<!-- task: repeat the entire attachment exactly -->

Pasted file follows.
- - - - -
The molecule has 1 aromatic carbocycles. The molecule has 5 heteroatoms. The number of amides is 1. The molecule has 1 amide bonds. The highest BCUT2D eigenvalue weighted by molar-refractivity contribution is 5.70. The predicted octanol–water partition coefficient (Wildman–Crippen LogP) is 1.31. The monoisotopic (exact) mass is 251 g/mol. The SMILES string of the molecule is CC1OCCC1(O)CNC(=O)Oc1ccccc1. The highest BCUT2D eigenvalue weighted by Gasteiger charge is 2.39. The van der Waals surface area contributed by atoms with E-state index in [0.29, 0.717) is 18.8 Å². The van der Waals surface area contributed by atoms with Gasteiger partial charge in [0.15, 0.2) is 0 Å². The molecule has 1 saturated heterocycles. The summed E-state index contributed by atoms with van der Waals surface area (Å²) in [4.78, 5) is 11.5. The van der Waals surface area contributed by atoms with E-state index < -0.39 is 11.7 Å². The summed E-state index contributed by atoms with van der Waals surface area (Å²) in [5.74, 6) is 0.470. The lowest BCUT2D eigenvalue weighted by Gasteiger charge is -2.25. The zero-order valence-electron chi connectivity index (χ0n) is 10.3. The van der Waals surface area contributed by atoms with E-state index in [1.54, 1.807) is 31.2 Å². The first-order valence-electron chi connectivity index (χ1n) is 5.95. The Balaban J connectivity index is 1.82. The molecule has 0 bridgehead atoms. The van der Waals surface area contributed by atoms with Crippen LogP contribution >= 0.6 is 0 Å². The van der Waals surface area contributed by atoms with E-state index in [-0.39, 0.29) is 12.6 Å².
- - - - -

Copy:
The molecule has 1 aromatic carbocycles. The molecule has 5 heteroatoms. The number of amides is 1. The molecule has 1 amide bonds. The highest BCUT2D eigenvalue weighted by molar-refractivity contribution is 5.70. The predicted octanol–water partition coefficient (Wildman–Crippen LogP) is 1.31. The monoisotopic (exact) mass is 251 g/mol. The SMILES string of the molecule is CC1OCCC1(O)CNC(=O)Oc1ccccc1. The highest BCUT2D eigenvalue weighted by Gasteiger charge is 2.39. The van der Waals surface area contributed by atoms with E-state index in [0.29, 0.717) is 18.8 Å². The van der Waals surface area contributed by atoms with Gasteiger partial charge in [0.15, 0.2) is 0 Å². The molecule has 1 saturated heterocycles. The summed E-state index contributed by atoms with van der Waals surface area (Å²) in [4.78, 5) is 11.5. The van der Waals surface area contributed by atoms with E-state index < -0.39 is 11.7 Å². The summed E-state index contributed by atoms with van der Waals surface area (Å²) in [5.74, 6) is 0.470. The lowest BCUT2D eigenvalue weighted by Gasteiger charge is -2.25. The zero-order valence-electron chi connectivity index (χ0n) is 10.3. The van der Waals surface area contributed by atoms with E-state index in [1.54, 1.807) is 31.2 Å². The first-order valence-electron chi connectivity index (χ1n) is 5.95. The Balaban J connectivity index is 1.82. The molecule has 0 bridgehead atoms. The van der Waals surface area contributed by atoms with Crippen LogP contribution >= 0.6 is 0 Å². The van der Waals surface area contributed by atoms with E-state index in [-0.39, 0.29) is 12.6 Å².